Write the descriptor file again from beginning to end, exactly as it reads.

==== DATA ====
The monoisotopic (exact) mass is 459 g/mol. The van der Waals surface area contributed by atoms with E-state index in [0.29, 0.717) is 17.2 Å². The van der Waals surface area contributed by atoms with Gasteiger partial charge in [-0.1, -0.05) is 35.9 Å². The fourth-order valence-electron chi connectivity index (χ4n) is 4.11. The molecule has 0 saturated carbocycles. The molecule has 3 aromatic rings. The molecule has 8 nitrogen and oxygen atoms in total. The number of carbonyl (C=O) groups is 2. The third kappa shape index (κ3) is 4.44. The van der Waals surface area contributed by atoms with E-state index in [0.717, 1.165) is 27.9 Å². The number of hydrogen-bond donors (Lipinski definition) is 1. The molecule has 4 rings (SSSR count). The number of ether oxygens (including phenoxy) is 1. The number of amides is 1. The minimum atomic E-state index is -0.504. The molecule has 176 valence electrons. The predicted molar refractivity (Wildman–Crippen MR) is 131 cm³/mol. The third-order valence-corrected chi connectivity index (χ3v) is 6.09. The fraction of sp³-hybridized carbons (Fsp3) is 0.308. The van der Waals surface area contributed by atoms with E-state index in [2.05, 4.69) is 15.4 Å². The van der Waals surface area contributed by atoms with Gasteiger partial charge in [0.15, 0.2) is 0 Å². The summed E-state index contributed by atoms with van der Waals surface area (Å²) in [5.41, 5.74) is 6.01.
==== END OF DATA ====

The monoisotopic (exact) mass is 459 g/mol. The van der Waals surface area contributed by atoms with E-state index in [0.29, 0.717) is 17.2 Å². The van der Waals surface area contributed by atoms with Gasteiger partial charge in [-0.1, -0.05) is 35.9 Å². The fourth-order valence-electron chi connectivity index (χ4n) is 4.11. The molecule has 0 saturated carbocycles. The molecule has 3 aromatic rings. The molecule has 8 nitrogen and oxygen atoms in total. The number of carbonyl (C=O) groups is 2. The third kappa shape index (κ3) is 4.44. The van der Waals surface area contributed by atoms with E-state index in [0.717, 1.165) is 27.9 Å². The number of hydrogen-bond donors (Lipinski definition) is 1. The molecule has 4 rings (SSSR count). The number of ether oxygens (including phenoxy) is 1. The number of amides is 1. The minimum atomic E-state index is -0.504. The molecule has 176 valence electrons. The predicted molar refractivity (Wildman–Crippen MR) is 131 cm³/mol. The third-order valence-corrected chi connectivity index (χ3v) is 6.09. The fraction of sp³-hybridized carbons (Fsp3) is 0.308. The van der Waals surface area contributed by atoms with E-state index in [2.05, 4.69) is 15.4 Å². The van der Waals surface area contributed by atoms with Gasteiger partial charge in [0.15, 0.2) is 0 Å². The summed E-state index contributed by atoms with van der Waals surface area (Å²) in [5.41, 5.74) is 6.01.